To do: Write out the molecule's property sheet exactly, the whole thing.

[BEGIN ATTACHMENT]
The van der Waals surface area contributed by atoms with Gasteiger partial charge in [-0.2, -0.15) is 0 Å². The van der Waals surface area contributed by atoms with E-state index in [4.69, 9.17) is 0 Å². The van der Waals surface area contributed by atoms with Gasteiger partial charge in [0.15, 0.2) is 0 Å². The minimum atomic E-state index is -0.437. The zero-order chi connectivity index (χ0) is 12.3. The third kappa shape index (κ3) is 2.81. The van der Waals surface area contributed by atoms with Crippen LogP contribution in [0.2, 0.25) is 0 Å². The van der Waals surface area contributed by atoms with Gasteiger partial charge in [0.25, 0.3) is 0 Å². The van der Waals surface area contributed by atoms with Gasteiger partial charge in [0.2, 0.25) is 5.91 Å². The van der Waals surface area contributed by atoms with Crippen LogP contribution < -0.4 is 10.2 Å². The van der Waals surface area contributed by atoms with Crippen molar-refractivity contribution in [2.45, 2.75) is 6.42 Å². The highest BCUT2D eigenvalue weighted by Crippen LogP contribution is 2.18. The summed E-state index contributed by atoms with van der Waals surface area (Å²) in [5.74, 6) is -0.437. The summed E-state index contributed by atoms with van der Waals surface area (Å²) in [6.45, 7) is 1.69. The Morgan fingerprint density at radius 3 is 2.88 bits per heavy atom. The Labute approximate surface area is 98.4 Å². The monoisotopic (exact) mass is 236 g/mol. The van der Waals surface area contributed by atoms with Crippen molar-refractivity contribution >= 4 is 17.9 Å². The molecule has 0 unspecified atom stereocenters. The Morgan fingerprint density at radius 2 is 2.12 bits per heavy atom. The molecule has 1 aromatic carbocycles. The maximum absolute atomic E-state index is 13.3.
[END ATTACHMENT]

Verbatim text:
The van der Waals surface area contributed by atoms with Gasteiger partial charge in [-0.2, -0.15) is 0 Å². The van der Waals surface area contributed by atoms with E-state index in [4.69, 9.17) is 0 Å². The van der Waals surface area contributed by atoms with Gasteiger partial charge in [0.15, 0.2) is 0 Å². The minimum atomic E-state index is -0.437. The zero-order chi connectivity index (χ0) is 12.3. The third kappa shape index (κ3) is 2.81. The van der Waals surface area contributed by atoms with Crippen LogP contribution in [0.2, 0.25) is 0 Å². The van der Waals surface area contributed by atoms with Gasteiger partial charge in [0.25, 0.3) is 0 Å². The van der Waals surface area contributed by atoms with Gasteiger partial charge in [0.2, 0.25) is 5.91 Å². The van der Waals surface area contributed by atoms with Crippen LogP contribution < -0.4 is 10.2 Å². The van der Waals surface area contributed by atoms with Crippen molar-refractivity contribution in [2.45, 2.75) is 6.42 Å². The highest BCUT2D eigenvalue weighted by Crippen LogP contribution is 2.18. The summed E-state index contributed by atoms with van der Waals surface area (Å²) in [5.74, 6) is -0.437. The summed E-state index contributed by atoms with van der Waals surface area (Å²) in [6.45, 7) is 1.69. The Morgan fingerprint density at radius 3 is 2.88 bits per heavy atom. The Labute approximate surface area is 98.4 Å². The monoisotopic (exact) mass is 236 g/mol. The van der Waals surface area contributed by atoms with Crippen molar-refractivity contribution >= 4 is 17.9 Å². The molecule has 0 unspecified atom stereocenters. The Morgan fingerprint density at radius 2 is 2.12 bits per heavy atom. The molecule has 1 aromatic carbocycles. The maximum absolute atomic E-state index is 13.3.